The following Employment Q&A provides comprehensive and up to date legal information covering:
Statute confers several important rights upon an independent trade union once it has been recognised. Most of these are conferred whether the union’s recognition is statutory or voluntary.
The rights conferred on an independent and recognised trade union include the following:
the right to disclosure of information by the employer for the purposes of collective bargaining
the right for union officials, learning representatives of the union, and other union members, to take time off work for trade union duties and/or activities
the right to be consulted on a number of issues
The purpose for which a trade union is recognised, and the level at which it is recognised, will determine, further, the level of access it has to the workplace. For example, a facilities agreement is the lowest level of recognition by an employer, and allows the union to use some facilities within the employer’s premises, such as noticeboards and/or office space.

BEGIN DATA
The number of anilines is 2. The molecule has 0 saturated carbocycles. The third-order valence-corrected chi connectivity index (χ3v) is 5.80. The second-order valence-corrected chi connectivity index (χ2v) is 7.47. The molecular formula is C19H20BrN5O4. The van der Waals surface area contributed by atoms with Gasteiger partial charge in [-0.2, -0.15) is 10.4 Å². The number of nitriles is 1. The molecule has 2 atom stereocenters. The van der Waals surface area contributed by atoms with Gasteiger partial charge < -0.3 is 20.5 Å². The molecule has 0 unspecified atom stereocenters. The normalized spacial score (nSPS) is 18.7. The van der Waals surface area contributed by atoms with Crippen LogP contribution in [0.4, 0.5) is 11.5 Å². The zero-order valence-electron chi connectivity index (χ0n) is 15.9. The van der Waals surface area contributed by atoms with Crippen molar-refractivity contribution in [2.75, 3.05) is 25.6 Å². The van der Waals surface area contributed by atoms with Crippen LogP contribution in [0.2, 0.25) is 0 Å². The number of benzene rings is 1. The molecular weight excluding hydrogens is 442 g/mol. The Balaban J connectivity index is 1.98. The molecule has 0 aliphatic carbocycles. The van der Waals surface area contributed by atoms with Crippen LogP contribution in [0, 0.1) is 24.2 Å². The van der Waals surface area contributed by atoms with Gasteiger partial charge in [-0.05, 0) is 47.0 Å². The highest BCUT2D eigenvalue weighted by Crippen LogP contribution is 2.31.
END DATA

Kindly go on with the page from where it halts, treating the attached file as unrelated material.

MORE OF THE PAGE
For further information, see Practice Notes:
The rights conferred by trade union recognition.
Trade union recognition
By contrast, a union that is not recognised does not enjoy the benefit of the access provided to a recognised
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